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Economic growth in East Asia and Pacific to be slower this year: World Bank

As the Covid-19 cases rise in different parts of the world, World Bank urged economies to relax excess vaccine

The World Bank recently predicted that economic growth in East Asia and the Pacific will be slower as multiple countries in these regions are fighting with a sudden spike in Covid-19 cases. Apart from having concerns over the rising numbers, the new variant of the virus and limited vaccine supply is also adding to its concern.

The East Asia Pacific region is expected to grow by four percent this year, which decreased by the 4.4 percent prediction made by World Bank President David Malpass in March. Moreover, countries facing external conflicts apart from Covid-19 like Mayanmar are expected to experience a deeper-than-expected slump.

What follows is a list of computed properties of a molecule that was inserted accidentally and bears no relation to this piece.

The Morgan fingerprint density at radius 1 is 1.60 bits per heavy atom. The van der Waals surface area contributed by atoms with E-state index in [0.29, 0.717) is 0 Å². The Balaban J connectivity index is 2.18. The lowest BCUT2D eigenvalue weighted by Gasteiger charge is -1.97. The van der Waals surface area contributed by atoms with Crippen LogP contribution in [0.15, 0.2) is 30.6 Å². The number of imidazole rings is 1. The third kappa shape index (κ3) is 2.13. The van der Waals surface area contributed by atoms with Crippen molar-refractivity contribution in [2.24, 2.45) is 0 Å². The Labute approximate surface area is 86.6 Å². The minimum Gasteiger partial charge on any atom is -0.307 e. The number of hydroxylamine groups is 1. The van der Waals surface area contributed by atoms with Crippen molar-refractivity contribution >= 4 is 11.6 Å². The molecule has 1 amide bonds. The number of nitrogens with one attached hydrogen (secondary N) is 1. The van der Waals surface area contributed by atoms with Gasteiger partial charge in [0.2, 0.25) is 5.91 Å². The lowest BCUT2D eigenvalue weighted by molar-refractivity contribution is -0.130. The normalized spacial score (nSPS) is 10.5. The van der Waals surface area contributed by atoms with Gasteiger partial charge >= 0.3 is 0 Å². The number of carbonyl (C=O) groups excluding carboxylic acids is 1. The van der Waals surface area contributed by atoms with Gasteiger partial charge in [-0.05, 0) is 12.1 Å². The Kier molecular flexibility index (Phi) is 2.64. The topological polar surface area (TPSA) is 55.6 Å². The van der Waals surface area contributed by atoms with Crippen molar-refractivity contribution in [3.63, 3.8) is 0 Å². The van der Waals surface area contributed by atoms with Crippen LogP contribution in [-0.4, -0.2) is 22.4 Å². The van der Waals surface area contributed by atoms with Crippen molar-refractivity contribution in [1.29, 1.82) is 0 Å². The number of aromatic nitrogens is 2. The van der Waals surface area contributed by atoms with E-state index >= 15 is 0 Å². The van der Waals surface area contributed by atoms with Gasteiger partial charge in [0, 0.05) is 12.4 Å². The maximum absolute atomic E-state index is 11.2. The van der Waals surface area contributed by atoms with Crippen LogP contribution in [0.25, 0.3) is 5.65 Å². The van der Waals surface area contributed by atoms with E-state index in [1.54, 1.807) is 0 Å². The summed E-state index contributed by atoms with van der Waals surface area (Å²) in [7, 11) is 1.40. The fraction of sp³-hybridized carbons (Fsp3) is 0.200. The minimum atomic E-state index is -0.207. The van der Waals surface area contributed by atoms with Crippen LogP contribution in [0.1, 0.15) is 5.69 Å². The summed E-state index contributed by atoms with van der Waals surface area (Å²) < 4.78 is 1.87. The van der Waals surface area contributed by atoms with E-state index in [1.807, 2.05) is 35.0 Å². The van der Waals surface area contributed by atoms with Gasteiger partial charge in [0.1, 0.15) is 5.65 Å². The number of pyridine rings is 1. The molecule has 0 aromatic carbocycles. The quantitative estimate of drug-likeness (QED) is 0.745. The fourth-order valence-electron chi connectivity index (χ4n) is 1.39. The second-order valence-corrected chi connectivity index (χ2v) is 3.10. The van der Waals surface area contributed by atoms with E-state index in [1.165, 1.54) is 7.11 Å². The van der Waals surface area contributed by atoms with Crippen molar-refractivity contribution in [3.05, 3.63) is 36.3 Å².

According to experts, China is expected to grow by 8.5 percent in 2021 is expected to expand by 7.7 percent this year, compared to the 7.4 percent prediction made in March. Depending on how fast nations can roll out vaccines is also detrimental as many countries of the region are unlikely to be able to fully vaccinate their population until 2024.

The World Bank chief David Malpass said that he is concerned about the developing nations falling behind in what has become a two-speed recovery with advanced economies emerging stronger as more people in those nations are being fully vaccinated.

He told the media, “This is the reason why we have a major focus on expanding the reach of vaccines.” Earlier this month, he announced that the World Bank was raising financing for Covid-19 vaccine purchases and deployment to $20 billion from its previous target of $12 billion. He also urged advanced economies to send their surplus vaccines to developing countries that are facing greater needs.

While countries like Britain and Germany are already planning to remove their remaining Covid-19 restrictions, many in the Asia and Pacific region are reimposing targeted lockdown measures to control the rising cases.

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